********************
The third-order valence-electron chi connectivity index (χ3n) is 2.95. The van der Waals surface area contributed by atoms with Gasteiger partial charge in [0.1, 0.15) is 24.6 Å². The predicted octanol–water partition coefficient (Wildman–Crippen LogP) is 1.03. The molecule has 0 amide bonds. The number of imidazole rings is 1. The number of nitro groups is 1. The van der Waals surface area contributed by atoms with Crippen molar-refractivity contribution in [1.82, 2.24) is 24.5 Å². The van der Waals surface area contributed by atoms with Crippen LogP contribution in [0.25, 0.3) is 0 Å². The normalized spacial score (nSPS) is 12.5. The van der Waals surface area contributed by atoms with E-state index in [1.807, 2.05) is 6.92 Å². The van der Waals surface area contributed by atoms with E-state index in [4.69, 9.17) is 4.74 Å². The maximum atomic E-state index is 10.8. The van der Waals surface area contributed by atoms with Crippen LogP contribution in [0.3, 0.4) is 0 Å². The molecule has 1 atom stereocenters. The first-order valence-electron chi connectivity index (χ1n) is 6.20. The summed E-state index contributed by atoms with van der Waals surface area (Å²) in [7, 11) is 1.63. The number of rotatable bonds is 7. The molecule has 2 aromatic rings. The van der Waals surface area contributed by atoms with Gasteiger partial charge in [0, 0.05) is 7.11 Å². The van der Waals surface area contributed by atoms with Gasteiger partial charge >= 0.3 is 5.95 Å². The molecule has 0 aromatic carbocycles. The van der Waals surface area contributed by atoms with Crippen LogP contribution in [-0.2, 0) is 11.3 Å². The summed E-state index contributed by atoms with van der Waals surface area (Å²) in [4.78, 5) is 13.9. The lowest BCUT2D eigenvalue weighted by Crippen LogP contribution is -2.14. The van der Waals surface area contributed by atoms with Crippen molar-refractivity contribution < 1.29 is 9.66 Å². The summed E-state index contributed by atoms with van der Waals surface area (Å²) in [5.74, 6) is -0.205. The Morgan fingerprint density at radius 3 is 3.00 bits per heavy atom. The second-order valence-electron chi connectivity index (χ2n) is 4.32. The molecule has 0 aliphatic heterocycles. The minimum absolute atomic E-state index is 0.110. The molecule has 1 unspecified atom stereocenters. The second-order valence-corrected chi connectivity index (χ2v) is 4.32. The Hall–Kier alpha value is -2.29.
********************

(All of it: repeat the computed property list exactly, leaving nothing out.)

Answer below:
The third-order valence-electron chi connectivity index (χ3n) is 2.95. The van der Waals surface area contributed by atoms with Gasteiger partial charge in [0.1, 0.15) is 24.6 Å². The predicted octanol–water partition coefficient (Wildman–Crippen LogP) is 1.03. The molecule has 0 amide bonds. The number of imidazole rings is 1. The number of nitro groups is 1. The van der Waals surface area contributed by atoms with Crippen molar-refractivity contribution in [1.82, 2.24) is 24.5 Å². The van der Waals surface area contributed by atoms with Crippen LogP contribution in [0.25, 0.3) is 0 Å². The normalized spacial score (nSPS) is 12.5. The van der Waals surface area contributed by atoms with E-state index in [1.807, 2.05) is 6.92 Å². The van der Waals surface area contributed by atoms with E-state index in [4.69, 9.17) is 4.74 Å². The maximum atomic E-state index is 10.8. The van der Waals surface area contributed by atoms with Crippen LogP contribution in [0.3, 0.4) is 0 Å². The molecule has 1 atom stereocenters. The first-order valence-electron chi connectivity index (χ1n) is 6.20. The summed E-state index contributed by atoms with van der Waals surface area (Å²) in [7, 11) is 1.63. The number of rotatable bonds is 7. The molecule has 2 aromatic rings. The van der Waals surface area contributed by atoms with Gasteiger partial charge in [0, 0.05) is 7.11 Å². The van der Waals surface area contributed by atoms with Gasteiger partial charge >= 0.3 is 5.95 Å². The molecule has 0 aromatic carbocycles. The van der Waals surface area contributed by atoms with Crippen LogP contribution in [-0.2, 0) is 11.3 Å². The summed E-state index contributed by atoms with van der Waals surface area (Å²) in [4.78, 5) is 13.9. The lowest BCUT2D eigenvalue weighted by Crippen LogP contribution is -2.14. The van der Waals surface area contributed by atoms with Crippen molar-refractivity contribution < 1.29 is 9.66 Å². The summed E-state index contributed by atoms with van der Waals surface area (Å²) in [5.74, 6) is -0.205. The Morgan fingerprint density at radius 3 is 3.00 bits per heavy atom. The second-order valence-electron chi connectivity index (χ2n) is 4.32. The molecule has 0 aliphatic heterocycles. The minimum absolute atomic E-state index is 0.110. The molecule has 1 unspecified atom stereocenters. The second-order valence-corrected chi connectivity index (χ2v) is 4.32. The Hall–Kier alpha value is -2.29.